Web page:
Arts Summit

Posted in Behind the Scenes, Getty Foundation, Voices

A Vision of Possibilities

Keynote speaker Traci Kato-Kiriyama sets the tone for what becomes an eye-opening experience at the Getty.
Keynote speaker Traci Kato-Kiriyama sets the tone for what becomes an eye-opening experience at the Getty.

Every interaction is an opportunity. Thoughts on considering a career in the arts. More»

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Posted in Behind the Scenes, Getty Foundation, Philanthropy

New Perspectives: Exploring Career Paths at the 2013 Getty Intern Arts Summit

Hilary_Walters
Hilary Walter, Program Assistant at the Getty Foundation, catches up with interns at the end of a great day.

A glimpse into the world of professional development for the Getty’s Multicultural Summer Interns. More»

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Posted in Behind the Scenes, Getty Foundation, Philanthropy

Expanding Identity: Reflections on the 2012 Getty Intern Arts Summit

Artist Kip Fulbeck speaking at the Getty Art Summit

This summer, I am working at the Getty Foundation as part of the Multicultural Undergraduate Internship program. The program provides paid internships to diverse students at arts organizations all across L.A., including the Getty. The highlight of my first week was assisting… More»

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Posted in Behind the Scenes, Getty Foundation, Philanthropy

Exploring Multidimensional Practice at Arts Summit

Participants in the Getty Foundation's Multicultural Undergraduate Internship (MUI) program attend a session at the 2011 Arts Summit

On June 27, 119 students participating in the Getty Foundation’s Multicultural Undergraduate Internship program came to the Getty Center for the program’s annual Arts Summit. Interns chose from discussion topics led by arts professionals who shared their personal experience and… More»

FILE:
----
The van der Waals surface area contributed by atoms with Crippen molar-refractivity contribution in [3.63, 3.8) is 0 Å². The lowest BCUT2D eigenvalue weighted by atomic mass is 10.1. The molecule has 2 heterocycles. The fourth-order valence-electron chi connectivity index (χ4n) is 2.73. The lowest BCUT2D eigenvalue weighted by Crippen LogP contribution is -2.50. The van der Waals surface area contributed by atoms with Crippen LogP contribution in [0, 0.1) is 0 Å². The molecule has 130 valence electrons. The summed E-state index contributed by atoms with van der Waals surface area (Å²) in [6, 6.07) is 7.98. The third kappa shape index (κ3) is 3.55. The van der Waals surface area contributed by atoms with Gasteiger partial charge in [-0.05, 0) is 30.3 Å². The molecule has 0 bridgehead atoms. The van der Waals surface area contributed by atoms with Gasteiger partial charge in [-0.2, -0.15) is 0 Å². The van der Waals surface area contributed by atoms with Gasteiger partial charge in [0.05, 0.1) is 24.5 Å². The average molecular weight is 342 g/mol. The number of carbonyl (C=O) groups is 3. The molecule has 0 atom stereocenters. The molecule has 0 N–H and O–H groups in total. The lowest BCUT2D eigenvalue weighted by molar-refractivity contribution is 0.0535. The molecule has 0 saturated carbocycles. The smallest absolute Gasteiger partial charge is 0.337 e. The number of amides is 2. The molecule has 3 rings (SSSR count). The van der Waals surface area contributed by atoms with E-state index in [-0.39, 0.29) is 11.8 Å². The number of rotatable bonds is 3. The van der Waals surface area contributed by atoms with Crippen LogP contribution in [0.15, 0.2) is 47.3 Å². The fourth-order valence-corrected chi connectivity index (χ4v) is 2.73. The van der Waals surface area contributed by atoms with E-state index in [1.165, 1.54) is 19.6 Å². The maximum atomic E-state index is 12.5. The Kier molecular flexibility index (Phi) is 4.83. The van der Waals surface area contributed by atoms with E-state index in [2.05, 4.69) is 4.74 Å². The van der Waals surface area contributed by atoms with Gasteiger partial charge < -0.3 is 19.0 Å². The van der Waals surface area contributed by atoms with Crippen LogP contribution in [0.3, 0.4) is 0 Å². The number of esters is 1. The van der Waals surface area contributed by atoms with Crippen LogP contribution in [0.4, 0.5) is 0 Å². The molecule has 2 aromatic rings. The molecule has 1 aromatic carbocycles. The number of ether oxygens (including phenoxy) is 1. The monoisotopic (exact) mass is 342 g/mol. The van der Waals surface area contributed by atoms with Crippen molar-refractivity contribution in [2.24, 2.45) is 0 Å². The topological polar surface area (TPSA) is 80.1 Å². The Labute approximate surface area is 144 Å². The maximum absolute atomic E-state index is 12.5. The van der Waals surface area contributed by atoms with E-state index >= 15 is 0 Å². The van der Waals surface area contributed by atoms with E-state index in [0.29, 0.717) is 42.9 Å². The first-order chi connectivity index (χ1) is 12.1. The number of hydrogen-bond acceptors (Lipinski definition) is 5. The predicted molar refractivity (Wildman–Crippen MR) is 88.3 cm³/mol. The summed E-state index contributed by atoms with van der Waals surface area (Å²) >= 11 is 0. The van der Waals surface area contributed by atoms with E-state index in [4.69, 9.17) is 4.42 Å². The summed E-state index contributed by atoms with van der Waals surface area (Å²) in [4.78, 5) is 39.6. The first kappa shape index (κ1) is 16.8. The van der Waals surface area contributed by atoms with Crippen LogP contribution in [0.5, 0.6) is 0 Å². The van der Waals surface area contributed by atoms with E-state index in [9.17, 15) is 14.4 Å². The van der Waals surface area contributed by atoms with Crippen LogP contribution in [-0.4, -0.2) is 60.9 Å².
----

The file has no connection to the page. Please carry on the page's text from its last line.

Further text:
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      #ProvenancePeek: July 31

      Every art object has a story—not only of how it was made, but of how it changed hands over time until it found its current home. That story is provenance.

      This small panel by Dutch master Gerrit Dou (photographed only in black and white) is now in the collection of the Sterling and Francine Clark Art Institute. It was sold to American collector Robert Sterling Clark, an heir to the Singer sewing machine fortune, in the summer of 1922.

      How do we know this? Archival sleuthing! A peek into the handwritten stock books of M. Knoedler & Co. (book 7, page 10, row 40, to be exact) records the Dou in “July 1922” (right page, margin). Turning to the sales books, which lists dates and prices, we again find the painting under the heading “New York July 1922,” with its inventory number 14892. A tiny “31” in superscript above Clark’s name indicates the date the sale was recorded.

      M. Knoedler was one of the most influential dealers in the history of art, selling European paintings to collectors whose collections formed the genesis of great U.S. museums. The Knoedler stock books have recently been digitized and transformed into a searchable database, which anyone can query for free.

      Girl at a Window, 1623–75, Gerrit Dou. Oil on panel, 10 9/16 x 7 ½ in. Sterling and Francine Clark Art Institute, Williamstown, Massachusetts


      #ProvenancePeek is a monthly series by research assistant Kelly Davis peeking into #onthisday provenance finds from the M. Knoedler & Co. archives at the Getty Research Institute.

      07/31/15

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